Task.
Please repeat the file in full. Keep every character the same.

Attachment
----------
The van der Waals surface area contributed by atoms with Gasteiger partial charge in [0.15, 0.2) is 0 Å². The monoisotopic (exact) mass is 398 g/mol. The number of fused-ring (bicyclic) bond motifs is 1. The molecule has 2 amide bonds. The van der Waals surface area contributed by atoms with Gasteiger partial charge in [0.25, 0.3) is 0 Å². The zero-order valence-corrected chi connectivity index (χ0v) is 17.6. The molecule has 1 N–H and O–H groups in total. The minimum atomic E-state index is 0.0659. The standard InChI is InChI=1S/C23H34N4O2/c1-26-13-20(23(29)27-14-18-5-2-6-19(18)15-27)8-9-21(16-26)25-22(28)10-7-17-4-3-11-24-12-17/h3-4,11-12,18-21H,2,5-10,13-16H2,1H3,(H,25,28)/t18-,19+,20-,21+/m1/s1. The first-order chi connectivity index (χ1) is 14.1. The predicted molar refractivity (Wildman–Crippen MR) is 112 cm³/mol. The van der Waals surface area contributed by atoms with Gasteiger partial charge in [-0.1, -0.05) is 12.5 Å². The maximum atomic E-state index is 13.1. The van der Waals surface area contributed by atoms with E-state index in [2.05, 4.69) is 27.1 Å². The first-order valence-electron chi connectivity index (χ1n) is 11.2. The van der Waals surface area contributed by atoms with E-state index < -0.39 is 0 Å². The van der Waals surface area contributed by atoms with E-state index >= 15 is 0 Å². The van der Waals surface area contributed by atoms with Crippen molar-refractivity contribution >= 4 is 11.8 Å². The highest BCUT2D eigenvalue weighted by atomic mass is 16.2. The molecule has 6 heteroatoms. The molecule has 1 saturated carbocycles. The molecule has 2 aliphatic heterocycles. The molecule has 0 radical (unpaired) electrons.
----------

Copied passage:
The van der Waals surface area contributed by atoms with Gasteiger partial charge in [0.15, 0.2) is 0 Å². The monoisotopic (exact) mass is 398 g/mol. The number of fused-ring (bicyclic) bond motifs is 1. The molecule has 2 amide bonds. The van der Waals surface area contributed by atoms with Gasteiger partial charge in [0.25, 0.3) is 0 Å². The zero-order valence-corrected chi connectivity index (χ0v) is 17.6. The molecule has 1 N–H and O–H groups in total. The minimum atomic E-state index is 0.0659. The standard InChI is InChI=1S/C23H34N4O2/c1-26-13-20(23(29)27-14-18-5-2-6-19(18)15-27)8-9-21(16-26)25-22(28)10-7-17-4-3-11-24-12-17/h3-4,11-12,18-21H,2,5-10,13-16H2,1H3,(H,25,28)/t18-,19+,20-,21+/m1/s1. The first-order chi connectivity index (χ1) is 14.1. The predicted molar refractivity (Wildman–Crippen MR) is 112 cm³/mol. The van der Waals surface area contributed by atoms with Gasteiger partial charge in [-0.1, -0.05) is 12.5 Å². The maximum atomic E-state index is 13.1. The van der Waals surface area contributed by atoms with E-state index in [2.05, 4.69) is 27.1 Å². The first-order valence-electron chi connectivity index (χ1n) is 11.2. The van der Waals surface area contributed by atoms with E-state index < -0.39 is 0 Å². The van der Waals surface area contributed by atoms with E-state index >= 15 is 0 Å². The van der Waals surface area contributed by atoms with Crippen molar-refractivity contribution >= 4 is 11.8 Å². The highest BCUT2D eigenvalue weighted by atomic mass is 16.2. The molecule has 6 heteroatoms. The molecule has 1 saturated carbocycles. The molecule has 2 aliphatic heterocycles. The molecule has 0 radical (unpaired) electrons.